Slamdance Film Review: My Fathers, My Mother and Me

Posted February 2, 2015 in
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My fathers My Mother and Me
My Fathers, My Mother and Me. Photo Courtesy of Slamdance Film Festival.

My Fathers, My Mother and Me / Meine Keine Familie
Slamdance Film Festival
Director: Paul-Julien Robert

In Meine Keine Familie (My Fathers, My Mother and Me), director Paul-Julien Robert investigates the conditions of his childhood in the Freidrichshof Commune in Bergenland, Austria, where he was born and raised. Founded by Viennese Action artist Otto Muehl in 1972 on the premise of communal property, free sexuality and the dissolution of the nuclear family, the commune was home to dozens of far-left activists and their children until its dissolution in 1990. Throughout the film, Robert and his mother Florence navigate their own relationship in relation to the philosophy and structure of the commune in open and honest conversations, revealing Florence’s idealism and her son’s trepidation as one children raised under it. Muehl becomes an increasingly troubling presence as the film goes on, appearing as a controlling cult-like leader, using the inhabitants of his commune like puppets on an expressionist stage in “Aktionanalysis” or self-exposure therapy, which residents were required to perform in front of the commune on a daily basis. But it is Robert’s relationship with his mother, and search for a biological father that propel the heart of the film—an exploration of family. –Christian Schultz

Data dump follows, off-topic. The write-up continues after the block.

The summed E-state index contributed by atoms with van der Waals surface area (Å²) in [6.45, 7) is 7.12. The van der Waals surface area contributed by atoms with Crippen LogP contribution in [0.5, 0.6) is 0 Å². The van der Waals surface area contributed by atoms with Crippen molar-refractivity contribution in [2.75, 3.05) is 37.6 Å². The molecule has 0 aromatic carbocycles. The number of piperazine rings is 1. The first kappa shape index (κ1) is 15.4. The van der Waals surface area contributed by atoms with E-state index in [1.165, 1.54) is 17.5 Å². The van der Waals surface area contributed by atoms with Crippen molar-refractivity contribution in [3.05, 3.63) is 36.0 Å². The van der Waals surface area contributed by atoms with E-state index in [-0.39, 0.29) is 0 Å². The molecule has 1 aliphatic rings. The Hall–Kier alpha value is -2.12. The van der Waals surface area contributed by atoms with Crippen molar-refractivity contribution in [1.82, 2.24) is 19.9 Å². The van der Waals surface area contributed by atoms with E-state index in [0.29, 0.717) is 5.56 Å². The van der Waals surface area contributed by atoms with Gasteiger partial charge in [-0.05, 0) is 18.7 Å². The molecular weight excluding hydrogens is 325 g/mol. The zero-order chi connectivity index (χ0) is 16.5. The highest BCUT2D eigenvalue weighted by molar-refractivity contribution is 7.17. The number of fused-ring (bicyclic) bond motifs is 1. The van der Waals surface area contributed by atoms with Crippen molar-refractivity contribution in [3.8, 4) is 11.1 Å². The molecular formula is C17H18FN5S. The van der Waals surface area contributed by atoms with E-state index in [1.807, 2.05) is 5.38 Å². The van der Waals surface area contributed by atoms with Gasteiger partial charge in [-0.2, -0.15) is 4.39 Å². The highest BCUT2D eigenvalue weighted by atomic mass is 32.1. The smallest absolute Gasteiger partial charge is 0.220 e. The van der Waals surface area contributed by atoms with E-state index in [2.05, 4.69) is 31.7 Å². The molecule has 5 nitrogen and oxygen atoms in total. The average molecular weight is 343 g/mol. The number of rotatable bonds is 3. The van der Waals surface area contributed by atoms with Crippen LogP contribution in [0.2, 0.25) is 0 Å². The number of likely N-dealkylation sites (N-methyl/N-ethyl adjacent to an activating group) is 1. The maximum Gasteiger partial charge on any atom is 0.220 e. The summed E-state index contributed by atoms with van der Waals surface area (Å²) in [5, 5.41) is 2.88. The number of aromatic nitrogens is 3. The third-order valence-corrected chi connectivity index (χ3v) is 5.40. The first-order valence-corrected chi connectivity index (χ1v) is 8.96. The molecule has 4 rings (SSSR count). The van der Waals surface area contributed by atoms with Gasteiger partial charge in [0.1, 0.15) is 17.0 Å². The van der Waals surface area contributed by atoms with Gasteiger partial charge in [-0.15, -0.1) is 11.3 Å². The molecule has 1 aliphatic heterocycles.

5/5 stars

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